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CHAPTER TWELVE

"Seriously, You Councilship," Poertena said, leaning forward to point out the details of the design, "you can get a much better return from you ores. An' it would be easy to do with you technology. I surprised you don't do it already."


The molecular circuitry fleabug slid down the armorer's finger and across the desk to nestle into a crevice in the wood. It could hear every sound in the room, but detecting it would have required top-of-the-line modern sweeper technology. Only four more to do, Poertena thought.


"What's in it for you?" the council member asked suspiciously.


"Well, we not goin' to be back t'rough here. I'd t'ought about some cash up front."


"I thought you couldn't be bought," the Mardukan grunted, leaning back and looking at the water-driven trip hammers in the drawing.


"Well, t'is isn't a material's contract," the armorer told him with a grin. "It off tee books."


Of course, that wasn't, unfortunately, the truth, but the thought of helping to subsidize the company's coffers with bribes from the scummies he was bugging tickled the Pinopan's sense of humor immensely.


* * *


"How'd you get Grath Chain bugged?" Roger asked as he watched Julian flipping through conversations. The intelligence AI searched for indexed terms, but sometimes a human could still pull a nugget it had missed out of the sand.


"It wasn't easy, Your Highness." The intel NCO rubbed a blackened eye and winced. "He's refusing to have anything to do with anyone associated with 'the abominations.' He's not even letting most of the water priests in, but Denat finally suggested something that worked."


"What?" Pahner asked. So far they hadn't found anyone pulling Chain's strings, but the puppet master was out there somewhere, and the captain wanted to find him. Badly.


"We used a woman, Sir. Or a brooder-male—whatever. One of the mahouts' women."


"Well, it must've worked," Roger said, pointing at the conversation texts displayed on Julian's pad. Chain was definitely discussing his antipathy for the humans. In fact, he'd discussed it in private with just about every member of the Council. But so far they'd found no meetings in which he was taking orders. Nor, for that matter, was his suggestion of bribing the Boman being well received. He was pitching it as an arrangement in which the church would pay the tribute, but all of his fellow merchants knew where the money would actually come from in the end.


"Huh," Julian said, looking at the index list. "He's been to solicit everyone on the Council except the priests and Gessram Kar."


"Why not Kar?" O'Casey asked. Since the problem they faced was almost purely political, Pahner and Roger were leaning on her to untie whatever knot was threatening to strangle them. "He's in our corner, but so is Welan Gor, and Chain visited him."


"I've been thinking about that, Ma'am," Julian said. "The only explanation I can come up with is that the communication must already have been made before our bugs came online. Either Chain got a firm no, or . . . not."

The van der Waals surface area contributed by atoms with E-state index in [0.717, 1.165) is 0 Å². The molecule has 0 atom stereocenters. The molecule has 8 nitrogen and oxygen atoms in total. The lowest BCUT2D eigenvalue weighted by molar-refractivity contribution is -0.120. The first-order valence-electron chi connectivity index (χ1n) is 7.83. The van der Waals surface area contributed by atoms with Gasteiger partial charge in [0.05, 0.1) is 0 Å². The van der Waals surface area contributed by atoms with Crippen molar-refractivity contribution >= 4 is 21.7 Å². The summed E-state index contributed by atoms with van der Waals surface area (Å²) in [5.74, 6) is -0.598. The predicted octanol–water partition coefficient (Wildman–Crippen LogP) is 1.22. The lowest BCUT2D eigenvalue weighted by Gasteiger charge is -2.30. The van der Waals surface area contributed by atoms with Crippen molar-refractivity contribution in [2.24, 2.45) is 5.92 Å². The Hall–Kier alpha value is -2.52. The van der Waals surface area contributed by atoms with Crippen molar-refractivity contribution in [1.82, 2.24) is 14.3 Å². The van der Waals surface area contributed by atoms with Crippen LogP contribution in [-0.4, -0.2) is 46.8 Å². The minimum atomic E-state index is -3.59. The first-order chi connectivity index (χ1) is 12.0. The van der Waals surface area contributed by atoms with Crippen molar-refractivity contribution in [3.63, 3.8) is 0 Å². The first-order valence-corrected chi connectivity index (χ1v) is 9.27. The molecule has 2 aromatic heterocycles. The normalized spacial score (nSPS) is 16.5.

"You mean that Kar could be conspiring against the throne?" Pahner asked.


"I submit that it's a possibility we can't afford to overlook, Sir," the intel NCO replied.


"We actually seem to have two different things going on here," the sergeant continued, pointing to the transcripts. "We have a debate taking place behind closed doors about the most effective method to deal with the Boman. Don't get these locals wrong; they all seem to think that they're doing the right thing. There are so many good intentions around here that you could mark a superskyway to Hell with them. Even Grath Chain is well intentioned, in his own—you should pardon the expression—scummy, self-centered, underhanded, devious, and treacherous sort of way. Oh, he's also upset about some economic losses and his loss of privilege, but mostly he just wants things to be back to normal. That means putting him back into the catbird seat, of course, but it also means a return to a situation in which the Boman aren't a threat to Diaspra, which isn't exactly a 'bad' thing."


"I'm perfectly willing to accept that all the parties involved have the best possible motives for everything they're doing," Roger told him. "Given the mess we're in, though, what does that have to do with anything?"


"Maybe not a lot, Your Highness, but then there's this other conversation going on in the shadows."


"What other conversation?" O'Casey asked.


"Here's an example. Welan Gor to Fan Pola. 'I think Grath's plan is an interference. We should use the humans for the Great Plan.' The caps are mine to reflect the emphasis all of them seem to be placing on it," Julian said.


"What's the 'Great Plan'?" Roger asked.


"That's a very good question, Your Highness. There's not much confusion about what it means among the five or six, Gessram Kar included, who apparently know about it. But if they ever get together to discuss the details of whatever it is, they haven't done it anywhere that we have monitored." Julian looked around the ring of puzzled and slightly worried faces. "Any ideas?"


"Have our bugs just missed it because of bad luck in their placement, or does there seem to be a particularly high level of security consciousness where this 'Great Plan' is involved?" O'Casey asked.